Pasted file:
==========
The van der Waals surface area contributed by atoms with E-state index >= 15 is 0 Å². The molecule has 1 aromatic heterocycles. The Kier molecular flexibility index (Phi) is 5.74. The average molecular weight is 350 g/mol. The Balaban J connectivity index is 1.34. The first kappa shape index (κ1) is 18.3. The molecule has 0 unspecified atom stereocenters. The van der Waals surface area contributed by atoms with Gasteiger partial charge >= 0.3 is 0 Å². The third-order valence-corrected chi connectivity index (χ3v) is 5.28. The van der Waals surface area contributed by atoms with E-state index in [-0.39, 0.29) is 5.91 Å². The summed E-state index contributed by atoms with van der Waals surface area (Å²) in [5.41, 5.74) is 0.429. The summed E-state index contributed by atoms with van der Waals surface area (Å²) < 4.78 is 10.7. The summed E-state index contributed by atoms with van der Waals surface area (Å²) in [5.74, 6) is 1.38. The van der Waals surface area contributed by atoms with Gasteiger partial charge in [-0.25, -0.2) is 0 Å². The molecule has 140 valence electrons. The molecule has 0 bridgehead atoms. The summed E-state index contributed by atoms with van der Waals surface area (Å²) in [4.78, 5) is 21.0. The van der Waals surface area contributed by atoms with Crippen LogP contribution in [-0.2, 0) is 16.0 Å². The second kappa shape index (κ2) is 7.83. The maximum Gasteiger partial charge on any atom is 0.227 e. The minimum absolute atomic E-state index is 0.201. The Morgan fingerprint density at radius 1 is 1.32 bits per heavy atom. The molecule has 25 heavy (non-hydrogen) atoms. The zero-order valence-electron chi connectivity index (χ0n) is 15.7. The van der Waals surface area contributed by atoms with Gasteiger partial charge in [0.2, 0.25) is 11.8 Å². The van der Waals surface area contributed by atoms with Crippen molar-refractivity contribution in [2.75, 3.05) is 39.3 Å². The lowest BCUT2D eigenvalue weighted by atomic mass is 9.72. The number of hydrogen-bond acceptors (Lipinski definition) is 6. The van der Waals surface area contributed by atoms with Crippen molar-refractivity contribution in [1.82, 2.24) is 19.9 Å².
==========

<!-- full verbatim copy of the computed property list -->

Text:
The van der Waals surface area contributed by atoms with E-state index >= 15 is 0 Å². The molecule has 1 aromatic heterocycles. The Kier molecular flexibility index (Phi) is 5.74. The average molecular weight is 350 g/mol. The Balaban J connectivity index is 1.34. The first kappa shape index (κ1) is 18.3. The molecule has 0 unspecified atom stereocenters. The van der Waals surface area contributed by atoms with Gasteiger partial charge >= 0.3 is 0 Å². The third-order valence-corrected chi connectivity index (χ3v) is 5.28. The van der Waals surface area contributed by atoms with E-state index in [-0.39, 0.29) is 5.91 Å². The summed E-state index contributed by atoms with van der Waals surface area (Å²) in [5.41, 5.74) is 0.429. The summed E-state index contributed by atoms with van der Waals surface area (Å²) < 4.78 is 10.7. The summed E-state index contributed by atoms with van der Waals surface area (Å²) in [5.74, 6) is 1.38. The van der Waals surface area contributed by atoms with Gasteiger partial charge in [-0.25, -0.2) is 0 Å². The molecule has 140 valence electrons. The molecule has 0 bridgehead atoms. The summed E-state index contributed by atoms with van der Waals surface area (Å²) in [4.78, 5) is 21.0. The van der Waals surface area contributed by atoms with Crippen LogP contribution in [-0.2, 0) is 16.0 Å². The second kappa shape index (κ2) is 7.83. The maximum Gasteiger partial charge on any atom is 0.227 e. The minimum absolute atomic E-state index is 0.201. The Morgan fingerprint density at radius 1 is 1.32 bits per heavy atom. The molecule has 25 heavy (non-hydrogen) atoms. The zero-order valence-electron chi connectivity index (χ0n) is 15.7. The van der Waals surface area contributed by atoms with Gasteiger partial charge in [0.2, 0.25) is 11.8 Å². The van der Waals surface area contributed by atoms with Crippen molar-refractivity contribution in [2.75, 3.05) is 39.3 Å². The lowest BCUT2D eigenvalue weighted by atomic mass is 9.72. The number of hydrogen-bond acceptors (Lipinski definition) is 6. The van der Waals surface area contributed by atoms with Crippen molar-refractivity contribution in [1.82, 2.24) is 19.9 Å².